"Justifying the Fed’s decision to step aside from its tightening cycle, we’re seeing underlying momentum in the US economy wane. Interest-rate sensitive components of the economy continue to decelerate and industrial production has flattened out, leaving final domestic demand decelerating to 1.4% in Q1, a sign that growth in Q2 will slow. The need to pare inventories will see Q2 give back some of the surprise in GDP growth in Q1."
"Overseas, we’re beginning to see signs that global growth indicators are starting to recover, despite ongoing uncertainty surrounding international trade and local issues like Brexit. The accommodative shift in monetary policy around the world has helped the easing of financial conditions in several G10 countries, with some also seeing a fiscal ease."
"If there are signs of progress in trade talks, investors could slowly move away from the dollar as a safe haven currency, generating broad-based DXY weakening in the medium-term. That’s still a big and less certain “if” than it appeared only weeks ago, but while it may take some months to resolve, we still see economic interests pushing the US and China towards a deal. That leaves unsettled trade issues with Europe as one of the key risks to our call for a US dollar retreat."
"We expect the euro to begin finding some support versus the USD, as it appears to already be breaking out on a trade-weighted basis. We look to early signs of stabilization for cyclical indicators of the Eurozone economy as the reason behind that movement. The key confirmation of this will be the German economy’s performance going forward."
"From a balance of payments perspective, we’ve already seen net portfolio outflows reduced as the ECB QE program has wound down. The commensurate gain in the EUR has yet to be realized, but we expect that it simply requires more time."
"The RBA’s decision to stay on hold last week was coloured by its new ‘indicator-based’ guidance. The Bank has sent the signal that a rate cut is looming - unless there is some improvement in an already-tight labour market. That implies that the bank wants to see further improvement on the wage front, given their concerns regarding consumption."
"‘Further improvement’ in an already tight labour market represents a high bar for the status quo. As such, we may see a rate cut from the RBA in the next few meetings. The market already has more than one cut priced in by the end of this year and positions in the futures market have already moved in that direction...we’re maintaining a neutral bias on the AUD for the time being."
New Zealand Dollar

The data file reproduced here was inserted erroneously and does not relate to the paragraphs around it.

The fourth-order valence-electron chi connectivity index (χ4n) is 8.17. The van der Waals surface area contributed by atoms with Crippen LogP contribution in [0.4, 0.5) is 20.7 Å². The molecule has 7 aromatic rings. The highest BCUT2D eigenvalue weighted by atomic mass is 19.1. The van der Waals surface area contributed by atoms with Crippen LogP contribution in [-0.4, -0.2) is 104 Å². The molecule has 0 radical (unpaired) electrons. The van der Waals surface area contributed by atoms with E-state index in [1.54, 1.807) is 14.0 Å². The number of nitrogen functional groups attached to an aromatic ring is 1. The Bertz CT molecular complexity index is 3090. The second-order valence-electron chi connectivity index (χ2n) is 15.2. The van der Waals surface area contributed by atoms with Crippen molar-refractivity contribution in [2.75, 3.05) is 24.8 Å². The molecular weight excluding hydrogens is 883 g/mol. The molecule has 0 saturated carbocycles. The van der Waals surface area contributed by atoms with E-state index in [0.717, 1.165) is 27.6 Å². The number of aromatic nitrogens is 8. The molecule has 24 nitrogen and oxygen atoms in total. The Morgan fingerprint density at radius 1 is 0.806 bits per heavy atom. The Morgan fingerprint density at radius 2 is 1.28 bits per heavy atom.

"The RBNZ cut rates last week to a new all-time low, while reducing the trajectory for its benchmark rate. Moreover, the Bank now also expects to ease again next year. Despite this, the Bank indicated that the outlook is balanced for now, though that was tempered with concerns regarding developments in key trading partners (specifically Australia and China)."
"Going forward, market players will need to watch key barometers for domestic spending, including retail sales and business investment. We’re not expecting the RBNZ to ease further at this point, though a turn for the worse in global trade tensions may lead to a revision of that view. We remain neutral on the NZD, with a bias to fade rallies."
"The Bank of Canada meeting and corresponding April MPR highlighted the Bank’s retreat from its earlier hawkishness, following the trajectory of other global central banks against a weakening global backdrop. Along with removing the mention of any potential rate hike this year, the BoC downgraded its 2019 growth forecast from 1.7% to 1.2%."
"While Q1 data was in line with that view, the early news on Q2, from March indicators and April employment, looks decidedly better. That opens up room to top the BoC’s projection even if the coming months will be more of a rebound from a weak base than the start of an extended trend of economic strength."
"Firmness in the US dollar and the brightening in Canadian reports has delayed our prior call for a temporary loonie rally. But if, as we expect, the US pays for some of the upside surprise it registered in Q1 with a weaker Q2 , the US dollar could fall enough out of favour to send USDCAD to 1.31 by the end of Q3."
"We retain our 1.38 dollar-Canada target for year-end 2020, with levels above 1.40 lying beyond that forecast horizon."